Firstly, we would never advocate undertaking excavation works without fully understanding as much as possible about the area in which you are about to dig. However, just because a utility survey is available, it is not necessarily the best or only option available to you.
Many companies now, particularly the larger ones have a procedure where the utility survey is a pre-requisite prior to any works being undertaken. This is a huge step forward for safety whilst excavating, but picking up the phone and booking in the survey is not necessarily the best course of action without the proper consultation being undertaken.
Firstly, under PAS128:2014 a survey comes in four different levels:
Type D – A desktop study where the available utility records are procured from asset owners and presented in a report or even CAD format.
Type C – This is a reconnaissance survey where the records and taken to site and the utilities are marked using above ground markers and features.
Type B – This is the location survey often referred to as a GPR survey. Geophysical techniques are used to locate services across the site.
Type A – Verification survey where trial holes excavation is undertaken to prove the results of a Type B survey.
Each of the above would be classed as a utility survey and to some extent each of the requirements of the previous level are included within the next, just the levels of detail and accuracy increase with the survey level. The automatic choice is generally the Type B as this is how it has always been done.
There are many factors which come into play when planning and undertaking a survey and these include the location, environment and specific site conditions.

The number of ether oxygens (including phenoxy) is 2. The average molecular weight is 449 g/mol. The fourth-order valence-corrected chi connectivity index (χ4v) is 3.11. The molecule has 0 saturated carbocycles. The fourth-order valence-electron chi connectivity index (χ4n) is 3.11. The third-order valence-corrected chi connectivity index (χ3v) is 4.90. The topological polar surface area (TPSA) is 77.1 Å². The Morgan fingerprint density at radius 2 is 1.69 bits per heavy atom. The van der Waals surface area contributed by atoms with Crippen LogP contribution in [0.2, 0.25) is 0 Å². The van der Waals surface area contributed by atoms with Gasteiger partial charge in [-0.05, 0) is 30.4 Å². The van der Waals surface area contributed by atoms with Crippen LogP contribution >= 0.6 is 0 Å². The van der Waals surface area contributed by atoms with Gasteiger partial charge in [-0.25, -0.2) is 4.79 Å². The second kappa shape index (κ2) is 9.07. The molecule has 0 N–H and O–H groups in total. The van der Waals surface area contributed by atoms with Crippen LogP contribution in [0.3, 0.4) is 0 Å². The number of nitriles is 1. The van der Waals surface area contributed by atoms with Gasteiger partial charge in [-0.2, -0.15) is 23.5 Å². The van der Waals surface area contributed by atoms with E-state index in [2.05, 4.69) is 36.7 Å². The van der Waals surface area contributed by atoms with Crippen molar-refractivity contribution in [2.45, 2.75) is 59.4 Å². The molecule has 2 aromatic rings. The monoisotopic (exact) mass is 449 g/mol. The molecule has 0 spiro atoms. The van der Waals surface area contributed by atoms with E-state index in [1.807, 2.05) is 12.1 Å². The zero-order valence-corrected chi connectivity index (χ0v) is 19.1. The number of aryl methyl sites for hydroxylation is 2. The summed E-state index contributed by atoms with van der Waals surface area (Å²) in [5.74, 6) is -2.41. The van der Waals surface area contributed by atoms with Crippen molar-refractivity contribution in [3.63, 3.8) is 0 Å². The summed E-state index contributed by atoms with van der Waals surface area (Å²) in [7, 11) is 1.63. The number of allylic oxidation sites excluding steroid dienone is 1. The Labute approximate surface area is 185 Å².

For instance, if your site is in a rural location and the records indicate the area has no assets, the Type D survey may well be sufficient. Likewise, if you are working in critical areas of a city like London, you may well feel the need to go all the way to Type A to ensure the greatest level of detail.
Also, specific site conditions may come into play, particularly on larger sites where different types and levels of survey may be used for certain areas like where there are areas inaccessible for GPR due to site conditions.
Discussing these requirements with us prior to starting is always the best option then each party know the expected results from across the site at the start. Without the communication in advance, when the deliverables are received with areas missing due to specific restrictions or a large fee to survey an empty field, the relationship and trust between the surveyor and client suffers. This is not through either party being at fault, this is purely a communication issue which if resolved and the survey planning is collaborative, ensures all parties are happy with the final survey results.